Drugs and chemicals
Streptozotocin was purchased from Sigma Aldrich (St. Louis, MO, USA). All other chemicals used were of analytical grade.
Plant collection and preparation of plant extract
Dried roots of C. borivilianum were procured from Nandan Agro Farms Pvt. Ltd. (Hyderabad, Andhra Pradesh, India) and authenticated by senior botanist, Madhava Setty, Sri Venkateswara University, Tirupati, India. The plant was deposited at Herbarium with the number: KLU 96568. The dried roots were cut into small pieces and grounded into fine powder. The root powder (1000 g) was subjected to cold maceration in 2 L of sterile distilled water for 48 hours at room temperature, filtered into a clean round bottom flask using adsorbent cotton wool and a filter paper (Whatman No. A-1). The whole process was repeated seven times to ensure maximum yield of water soluble compounds from the root powder. The combined aqueous extract was concentrated at 37°C using a rotary evaporator (R-210, Buchi Labortechnik AG, Flawil, Switzerland) and lyophilized by using a cyodos freeze dryer (Telstar, Barcelona, Spain) to yield approximately 38 g of solid extract (3.8% w/w).
A qualitative phytochemical evaluation was performed on the aqueous root extracts to determine the presence of carbohydrates (Barfoed’s test), flavonoids (test of Shinoda), phytosterols (Libermann Buchard test), phenols (ferric chloride test), alkaloids (Dragendorff test), proteins (Biuret test) and saponins (Saponification test) following the methods as described by Harbourne .
Fourier transform infrared (FTIR) spectroscopy
FTIR spectroscopic analysis was performed using Perkin Elmer spectrophotometer system (PerkinElmer, Inc., Shelton, CT, USA) which detects the characteristic peaks and functional groups that are present in the root extract. The spectral range 4000 to 600 cm-1 with resolution of 2 cm-1 was used to record the infrared spectra with the potassium bromide (KBr) pellet making technique.
Adult male Wistar rats (170–200 g) were obtained from Animal House, Faculty of Medicine, University of Malaya (UM). The rats were kept under standard environmental conditions of room temperature 25 ± 2°C, relative humidity between 45-55% and 12 hrs light/dark cycle. Animals were fed with standard feed pellets (Harlan diet, UK) and tap water ad libitum. Experimental procedures were in accordance with ARRIVE guidelines (Animals in Research: Reporting In-Vivo Experiments) and European Community Guidelines/ EEC Directive, 1986. This study was approved by the Faculty of Medicine, Animal Care and Use Committee (ACUC), University of Malaya with ethics number: 2013-07-15/FIS/R/NS. Toxicity study was conducted according to Organization for Economic Cooperation and Development (OECD) revised up-and-down procedure for acute toxicity testing (OECD guideline 425) . No signs of toxicity were observed in the tested animals up to a dose of 3000 mg/kg/day.
Induction of diabetes
Hyperglycemia was induced in overnight fasted male rats by a single intraperitoneal injection of STZ dissolved in ice cold citrate buffer (0.1 M, pH 4.5) at a dose of 55 mg/kg . The rats were allowed to drink 5% sucrose solution overnight after injection, to overcome drug-induced hypoglycemia. Diabetes was confirmed by the presence of polydipsia, polyuria and weight loss and only animals exhibiting a fasting glucose level greater than 300 mg/dL three days after STZ injection were used in this study. Treatment with C. borivilianum was commenced four days after STZ injection and this was considered as day one. C. borivilianum root extract at 250 and 500 mg/kg/day  were administered in the form of suspension in 1% sodium carboxymethylcellulose (Na-CMC) dissolved in distilled water daily for 28 consecutive days using an oral gavage tube.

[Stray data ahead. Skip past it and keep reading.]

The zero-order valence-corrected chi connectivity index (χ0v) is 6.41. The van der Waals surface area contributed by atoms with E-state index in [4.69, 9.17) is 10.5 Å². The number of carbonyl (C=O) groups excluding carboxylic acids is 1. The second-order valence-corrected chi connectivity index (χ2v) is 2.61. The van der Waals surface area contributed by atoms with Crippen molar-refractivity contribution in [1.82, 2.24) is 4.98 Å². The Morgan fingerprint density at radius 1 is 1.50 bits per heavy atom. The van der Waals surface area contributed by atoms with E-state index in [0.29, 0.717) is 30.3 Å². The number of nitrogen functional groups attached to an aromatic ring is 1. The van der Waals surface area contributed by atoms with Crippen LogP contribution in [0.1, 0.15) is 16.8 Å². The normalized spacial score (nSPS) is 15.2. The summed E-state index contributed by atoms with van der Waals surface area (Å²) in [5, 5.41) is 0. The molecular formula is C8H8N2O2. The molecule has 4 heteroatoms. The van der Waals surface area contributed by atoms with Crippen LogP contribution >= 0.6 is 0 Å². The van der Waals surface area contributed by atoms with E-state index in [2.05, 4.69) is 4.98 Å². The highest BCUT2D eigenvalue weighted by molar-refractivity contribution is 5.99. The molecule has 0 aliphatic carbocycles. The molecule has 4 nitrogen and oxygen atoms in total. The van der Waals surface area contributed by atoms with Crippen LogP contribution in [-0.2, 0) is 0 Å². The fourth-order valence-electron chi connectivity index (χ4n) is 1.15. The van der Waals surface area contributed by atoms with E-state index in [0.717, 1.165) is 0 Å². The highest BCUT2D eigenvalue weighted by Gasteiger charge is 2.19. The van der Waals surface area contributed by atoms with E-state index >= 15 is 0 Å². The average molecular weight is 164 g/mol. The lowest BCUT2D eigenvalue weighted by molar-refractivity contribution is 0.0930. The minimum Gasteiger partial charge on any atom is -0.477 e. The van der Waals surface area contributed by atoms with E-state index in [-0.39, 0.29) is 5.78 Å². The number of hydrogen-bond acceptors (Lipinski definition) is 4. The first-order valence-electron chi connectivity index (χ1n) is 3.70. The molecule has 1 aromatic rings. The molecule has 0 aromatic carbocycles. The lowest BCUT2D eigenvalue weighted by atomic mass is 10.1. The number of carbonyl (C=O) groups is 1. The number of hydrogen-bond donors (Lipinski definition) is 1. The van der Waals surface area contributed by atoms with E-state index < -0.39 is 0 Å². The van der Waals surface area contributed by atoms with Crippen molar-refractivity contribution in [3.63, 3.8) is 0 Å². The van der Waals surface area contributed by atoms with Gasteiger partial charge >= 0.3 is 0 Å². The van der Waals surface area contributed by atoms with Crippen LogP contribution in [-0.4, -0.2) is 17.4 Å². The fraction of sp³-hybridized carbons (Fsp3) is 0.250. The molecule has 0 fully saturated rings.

The animals were randomly assigned into five experimental groups with six (6) rats per group:
Group I - Control rats- received 1% Na-CMC vehicle only.
Group II - Diabetic control rats- received 1% Na-CMC vehicle only.
Group III and IV - Diabetic rats treated with C. borivilianum root aqueous extract at 250 & 500 mg/kg body weight respectively.
Group V- Diabetic rats treated with standard antidiabetic agent, glibenclamide at 600 μg/kg body weight.
At the end of experimental period, all rats were fasted overnight, weighted and sacrificed under pentobarbital sodium anesthesia (60 mg/kg) followed by cervical dislocation.
Determination of sperm characteristics and morphology
Immediately after euthanasia, cauda epididymis were dissected out, chopped and placed in 5 ml physiological saline (0.9% NaCl) and incubated for 5 min at 37°C in water bath to allow sperm to leave the epididymal tubules.
Evaluation of sperm forward motility
Progressive sperm motility was evaluated by a method of Belsey et al. . Firstly, immotile sperm were counted followed by motile sperm. Sperm forward motility was expressed as percentage of motile sperm to total sperm counted.
Sperm count was determined using Neubauer chamber (Deep 1/10 mm, LAMBART, Darmstadt, Germany) of hemocytometer following the method as described by Belsey et al. . Sperm count was expressed as number of sperm per ml of solution.
The ratio of live to dead sperm was determined using 1% trypan blue staining following the method as described by Talbot and Chacon . A total number of 200 sperm were counted per slide and the results were expressed as percentage of the live sperm.
Hypo-osmotic Swelling Test (HOST)
Sperm’s flagella membrane integrity was assessed by hypo-osmotic swelling test (HOST). In brief, assay was performed by incubating 50 μL sperm suspension with 1 mL hypo-osmotic solution. Two hundred sperm were evaluated and percentage of live sperm (with coiled tail) was calculated following the method of Jeyendran et al. .
Sperm morphological abnormalities
Percentages of sperm head, middle piece and tail abnormalities were determined from a total of 300 sperm per rat . Sperm morphology was viewed under a light microscope (Nikon, H600L, Tokyo, Japan) under 400 × magnifications. Data was expressed as percentage of morphologically abnormal sperm to total sperm count.